Stable situations make empowerment much less necessary because they allow management to compile ideal responses to anticipated situations in advance. Other conditions where we would advise against empowerment are businesses where turnover is high and pay is low because the cost of training simply isn’t worth it. There are also industries where government regulations or technical requirements severely limit the breadth of employee discretion, such as accounting practices or the management of nuclear power plants.
What are the golden rules for effective employee empowerment?
Communication is one of the cornerstones of empowerment and managers and frontline staff need to engage openly at all times if it is to succeed.
For staff to feel empowered they need to believe that management communicates a clear direction for the future, that they are working in alignment with the CEO and the board, that the organisation cares about them and that performance reviews are fair and helpful.
It is also vital that a no-blame culture is adopted; employees should be made to realise that their failures are viewed as stepping stones to success and that training is available to fill in their gaps in understanding or skills when they become evident.
Management should monitor employee performance and step in to assist when they fall short of their goals before productivity is significantly affected. Empowered employees should not be allowed to work as independent entities within an organisation – it is not an invitation to anarchy.
If you feel your organisation could benefit from an empowered workforce, it is absolutely vital that you adopt a level of empowerment that your employees are comfortable with. The only way you will know this is through open and direct consultation.
It will be necessary to speak to people at all levels of the organisation because empowerment will affect different roles in different ways – similarly, some people will accept the principles of empowerment quicker than others. Focus groups can be introduced to provide staff with a platform for open, productive discussion.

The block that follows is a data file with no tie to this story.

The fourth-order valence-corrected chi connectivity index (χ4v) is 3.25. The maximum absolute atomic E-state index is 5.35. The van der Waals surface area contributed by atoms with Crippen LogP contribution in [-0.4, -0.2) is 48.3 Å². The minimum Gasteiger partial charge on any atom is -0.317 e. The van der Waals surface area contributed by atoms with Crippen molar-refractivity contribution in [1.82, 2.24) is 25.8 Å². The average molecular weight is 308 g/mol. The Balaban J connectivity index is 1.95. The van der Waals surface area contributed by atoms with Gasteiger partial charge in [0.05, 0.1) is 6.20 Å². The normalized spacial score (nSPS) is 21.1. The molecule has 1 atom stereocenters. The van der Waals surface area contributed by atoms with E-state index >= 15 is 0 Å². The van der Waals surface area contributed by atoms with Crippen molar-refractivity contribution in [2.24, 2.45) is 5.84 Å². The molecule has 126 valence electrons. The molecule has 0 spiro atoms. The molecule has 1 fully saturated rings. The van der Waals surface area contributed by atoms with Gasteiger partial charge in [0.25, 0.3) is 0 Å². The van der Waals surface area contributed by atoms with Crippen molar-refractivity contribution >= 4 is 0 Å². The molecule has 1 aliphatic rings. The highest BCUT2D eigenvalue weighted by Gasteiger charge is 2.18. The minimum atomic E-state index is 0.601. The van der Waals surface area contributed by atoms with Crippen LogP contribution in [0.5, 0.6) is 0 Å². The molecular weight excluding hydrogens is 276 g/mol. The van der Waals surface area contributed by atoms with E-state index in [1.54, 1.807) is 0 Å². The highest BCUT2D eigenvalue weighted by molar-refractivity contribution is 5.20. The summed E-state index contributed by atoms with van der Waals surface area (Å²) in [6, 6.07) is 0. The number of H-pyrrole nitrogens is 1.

In order to affect such a significant change you will need to ensure you have the support and buy-in of everyone – it is vital that all staff understand the benefits and pitfalls, and that they are invested in making the change happen and in making it work. Empowering leadership should be written into a company’s values and has to be lived by every manager.
Once you have buy-in, the change needs to be formally and gradually introduced. Employee empowerment workshops can be very successful in making the transition an easier one. There are also specialist training courses and advisors on hand to help.
How do you implement and monitor such a huge organisational change?
One of the most important aspects of effective employee empowerment is an appreciation of both the benefits and the costs attached to its implementation within a business. It is also important to bear in mind that such significant change will not happen overnight. Attitudinal change is a long process so you need to be prepared for it to take time.
Along with communication, the key elements of effective employee empowerment are an efficient hiring system, effective and regular training and employee appraisals.
Businesses need to ensure they hire people who are comfortable with being empowered, so recruitment needs to be organised to identify and attract people who will thrive within an empowered culture. In terms of managerial appointments, businesses have to be sure they are happy to lead and facilitate rather than manage and control.
Hiring and retaining employees with the initiative and abilities to work successfully in this way may also require higher wages. There are also higher training costs involved. After hiring, employees will need to be trained to not only understand the company and its products but also their roles and the limitations of their discretion. They will also need a solid understanding of the teamwork and communications skills that are needed to work effectively within such a culture. These higher training costs also means that in some cases the use of temporary workers becomes impractical so it may be necessary to keep on a larger, periodically under-utilised, trained workforce.
Employee appraisals or performance reviews need to recognise what people have done well, rather than only emphasising what could have been done better – if not, staff will feel demoralised. Performance should be measured against any goals that were set, with work reviewed over the longer term, not just around the time of the appraisal. In an empowered workforce, staff should also be asked to review managers.
It is also important to set yourself mid to long-term goals and to regularly monitor progress against the objectives you have set. Also bear in mind that adjustments will need to be made along the way. The process will require continued communication with staff across the whole business to gauge satisfaction levels and regular financial monitoring to assess the impact on productivity levels, the costs incurred and benefits to the bottom line.
The impact of any organisational change will be felt by your staff first. If you handle their concerns in the right way, the rest will follow.